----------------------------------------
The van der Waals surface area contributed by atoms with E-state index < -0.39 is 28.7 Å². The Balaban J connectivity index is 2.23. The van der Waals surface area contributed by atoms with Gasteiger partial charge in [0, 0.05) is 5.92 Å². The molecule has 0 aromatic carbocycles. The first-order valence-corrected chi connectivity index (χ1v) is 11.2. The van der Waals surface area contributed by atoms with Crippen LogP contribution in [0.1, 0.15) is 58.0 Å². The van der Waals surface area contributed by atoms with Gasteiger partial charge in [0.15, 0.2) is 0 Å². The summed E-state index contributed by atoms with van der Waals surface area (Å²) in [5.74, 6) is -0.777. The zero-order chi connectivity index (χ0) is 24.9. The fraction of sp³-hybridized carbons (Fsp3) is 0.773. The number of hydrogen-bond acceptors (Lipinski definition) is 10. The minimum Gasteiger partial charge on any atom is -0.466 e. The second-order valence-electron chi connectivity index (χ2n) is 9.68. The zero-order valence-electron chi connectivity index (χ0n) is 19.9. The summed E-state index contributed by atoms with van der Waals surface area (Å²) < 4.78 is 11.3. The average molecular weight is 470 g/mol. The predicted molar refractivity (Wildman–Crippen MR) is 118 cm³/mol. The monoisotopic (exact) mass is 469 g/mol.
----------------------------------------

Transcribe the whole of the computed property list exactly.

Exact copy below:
The van der Waals surface area contributed by atoms with E-state index < -0.39 is 28.7 Å². The Balaban J connectivity index is 2.23. The van der Waals surface area contributed by atoms with Gasteiger partial charge in [0, 0.05) is 5.92 Å². The molecule has 0 aromatic carbocycles. The first-order valence-corrected chi connectivity index (χ1v) is 11.2. The van der Waals surface area contributed by atoms with Crippen LogP contribution in [0.1, 0.15) is 58.0 Å². The van der Waals surface area contributed by atoms with Gasteiger partial charge in [0.15, 0.2) is 0 Å². The summed E-state index contributed by atoms with van der Waals surface area (Å²) in [5.74, 6) is -0.777. The zero-order chi connectivity index (χ0) is 24.9. The fraction of sp³-hybridized carbons (Fsp3) is 0.773. The number of hydrogen-bond acceptors (Lipinski definition) is 10. The minimum Gasteiger partial charge on any atom is -0.466 e. The second-order valence-electron chi connectivity index (χ2n) is 9.68. The zero-order valence-electron chi connectivity index (χ0n) is 19.9. The summed E-state index contributed by atoms with van der Waals surface area (Å²) < 4.78 is 11.3. The average molecular weight is 470 g/mol. The predicted molar refractivity (Wildman–Crippen MR) is 118 cm³/mol. The monoisotopic (exact) mass is 469 g/mol.